There exist many protocols through which the internet functions and each layer of the TCP/IP archetecture has its own protocols, each serving its own specific function
The majority of the protocols that we know are on the application layer, the one that is closer to the user and works with the ways the client software interprets them
As the TCP/IP architecure is somewhat different from the OSI model and has less layers, application layer in TCP/IP corresponding to application-presentation-session layers in OSI
To begin with HTTP(S), the protocol known to all, which is used for transfer of hypertext documents.
For that purpose it does not need much complexity in itself
The client sends requests and the server responds
These requests are usually a specific method + URI (universal resource indicator, not to be confused with URL, universal resource loader, which is one of URI types), and these methods can be:
- GET - retrives data from a specific URI
- HEAD - retrieves just the header of the response
- POST - asks the server to accept an included file to the URI, used on forums, newsgroups, etc.
- PUT - creates or modifies an URI
- DELETE - removes a resource
- TRACE - asks the server to resend the last request back to trace changes made by intermediate servers
- OPTIONS - lists methods the client is allowed to do with a specific resource
- PATCH - applies partial changes
HTTPS is HTTP with added encryption.
A website is protected with an SSL certificate, which contains a public and a private key
The public key can only encrypt and the private can only decrypt and it's impossible to get one key from another
The server sends to the client the public key, which it then uses to encrypt the request and send it back to the server, which decrypts it with the private
Gopher was used as a predecessor HTTP in the early 90s
Unlike HTTP it uses a stricter file structure, so it can only serve images and documents one at a time and it's unsupported by most modern browsers
But despite that, some enthusiasts still use it like ham radio
You can read more about it here and through proxy.vulpes.one you can access gopherspace sites through your usual browser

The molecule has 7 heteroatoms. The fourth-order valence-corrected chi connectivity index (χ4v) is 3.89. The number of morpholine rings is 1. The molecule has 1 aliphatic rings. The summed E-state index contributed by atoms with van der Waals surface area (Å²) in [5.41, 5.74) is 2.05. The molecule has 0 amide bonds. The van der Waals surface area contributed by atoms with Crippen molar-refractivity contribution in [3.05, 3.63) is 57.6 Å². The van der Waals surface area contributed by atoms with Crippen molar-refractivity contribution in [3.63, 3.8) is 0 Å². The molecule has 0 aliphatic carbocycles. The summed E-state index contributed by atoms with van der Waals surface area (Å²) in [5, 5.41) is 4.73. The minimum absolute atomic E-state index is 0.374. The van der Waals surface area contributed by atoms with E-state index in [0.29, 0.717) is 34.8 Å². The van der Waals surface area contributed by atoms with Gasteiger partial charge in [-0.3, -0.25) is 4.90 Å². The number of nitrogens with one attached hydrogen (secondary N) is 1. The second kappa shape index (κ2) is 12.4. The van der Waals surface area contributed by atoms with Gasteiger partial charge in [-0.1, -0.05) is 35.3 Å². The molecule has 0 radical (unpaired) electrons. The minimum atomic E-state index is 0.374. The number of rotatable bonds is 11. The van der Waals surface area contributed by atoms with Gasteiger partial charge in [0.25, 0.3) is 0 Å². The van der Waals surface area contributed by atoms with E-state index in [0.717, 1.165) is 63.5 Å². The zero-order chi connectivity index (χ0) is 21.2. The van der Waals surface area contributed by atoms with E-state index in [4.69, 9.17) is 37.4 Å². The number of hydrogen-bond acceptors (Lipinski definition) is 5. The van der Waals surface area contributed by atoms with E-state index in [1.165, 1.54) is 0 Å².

bittorent is a decentralized P2P protocol for transfer of large files. The P2P nature of it comes as an advantage as it allows to avoid reliance on one specific server and avoid problems relating to a singular server's bandwidth or availability
Despite many people associating it with piracy, it is used not only in that. Many legal streaming services, video game updates and even researchers when they need to transfer a large dataset use it too.
Query protocol for obtaining data about an IP address/domain naime
Various mail and messaging protocols, various specific protocols used in hospitals/banks/etc.
The two main protocols in the transport layer are TCP and UDP
TCP is focused on the integrity of the information, double-checking with the server if a packet arrived completely intact and re-requests it if needed
UDP, on the contrary, focuses on speed and does not check the packets. It is used when speed is more important than quality, such as VOIP, gaming or livestreaming
Packet loss in TCP is a loss of speed, packet loss in UDP is a loss of quality
The network layer has IPv4 and IPv6
IP, in a nutshell, is like a zip code of a computer in a network
Each sent packet gets a IP-header so the downstream servers know where to send it
The difference between the two is that v6 has more available addresses than v4
v4 consists of 4 bytes and has only 4.2 billion combinations, example: 18.104.22.168
v6 has eight groups of four bytes, giving 3.4×10^38 total combinations, example: 2001:0db8:0000:0000:0000:8a2e:0370:7334
The first half of a v4 address is the network number, the second is the host number. For each host on the same network, the network number is the same but the host numbers are different.
Some networks may also be divided into subnets, which allocates some numbers from the host to the network
The bottom layer of TCP/IP architecture. Deep abyss that even I don't understand well
MAC addresses (medium access control, not to be confused with Apple's Mac, McDonalds' Mc or my nonbinary friend Mack who makes chiptune)
Unlike IP addresses, which identify an address in a network, MAC addresses identify only singular computer and are always static. Two laptops on the same wifi will have the same IP but different MAC addresses
They are used in non-IP communication of devices, such as a bluetooth link or a 2ifi router-to-device link